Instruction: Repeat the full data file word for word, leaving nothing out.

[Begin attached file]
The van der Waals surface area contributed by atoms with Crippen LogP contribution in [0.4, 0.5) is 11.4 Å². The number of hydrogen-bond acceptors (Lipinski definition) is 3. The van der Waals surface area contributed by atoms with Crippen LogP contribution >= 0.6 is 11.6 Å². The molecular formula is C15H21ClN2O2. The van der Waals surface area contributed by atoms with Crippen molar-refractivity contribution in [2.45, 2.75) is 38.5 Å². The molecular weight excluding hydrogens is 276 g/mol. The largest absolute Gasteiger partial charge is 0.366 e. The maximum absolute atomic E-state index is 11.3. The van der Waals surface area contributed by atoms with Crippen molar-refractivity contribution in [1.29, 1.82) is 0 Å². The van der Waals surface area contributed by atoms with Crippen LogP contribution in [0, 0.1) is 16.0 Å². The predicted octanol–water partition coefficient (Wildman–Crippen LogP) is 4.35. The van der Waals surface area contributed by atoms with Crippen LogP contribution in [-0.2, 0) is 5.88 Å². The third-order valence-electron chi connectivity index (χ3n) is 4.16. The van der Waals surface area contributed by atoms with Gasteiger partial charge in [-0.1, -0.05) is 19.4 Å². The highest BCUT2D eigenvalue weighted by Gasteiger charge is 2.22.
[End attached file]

The van der Waals surface area contributed by atoms with Crippen LogP contribution in [0.4, 0.5) is 11.4 Å². The number of hydrogen-bond acceptors (Lipinski definition) is 3. The van der Waals surface area contributed by atoms with Crippen LogP contribution >= 0.6 is 11.6 Å². The molecular formula is C15H21ClN2O2. The van der Waals surface area contributed by atoms with Crippen molar-refractivity contribution in [2.45, 2.75) is 38.5 Å². The molecular weight excluding hydrogens is 276 g/mol. The largest absolute Gasteiger partial charge is 0.366 e. The maximum absolute atomic E-state index is 11.3. The van der Waals surface area contributed by atoms with Crippen molar-refractivity contribution in [1.29, 1.82) is 0 Å². The van der Waals surface area contributed by atoms with Crippen LogP contribution in [0, 0.1) is 16.0 Å². The predicted octanol–water partition coefficient (Wildman–Crippen LogP) is 4.35. The van der Waals surface area contributed by atoms with Crippen LogP contribution in [-0.2, 0) is 5.88 Å². The third-order valence-electron chi connectivity index (χ3n) is 4.16. The van der Waals surface area contributed by atoms with Gasteiger partial charge in [-0.1, -0.05) is 19.4 Å². The highest BCUT2D eigenvalue weighted by Gasteiger charge is 2.22.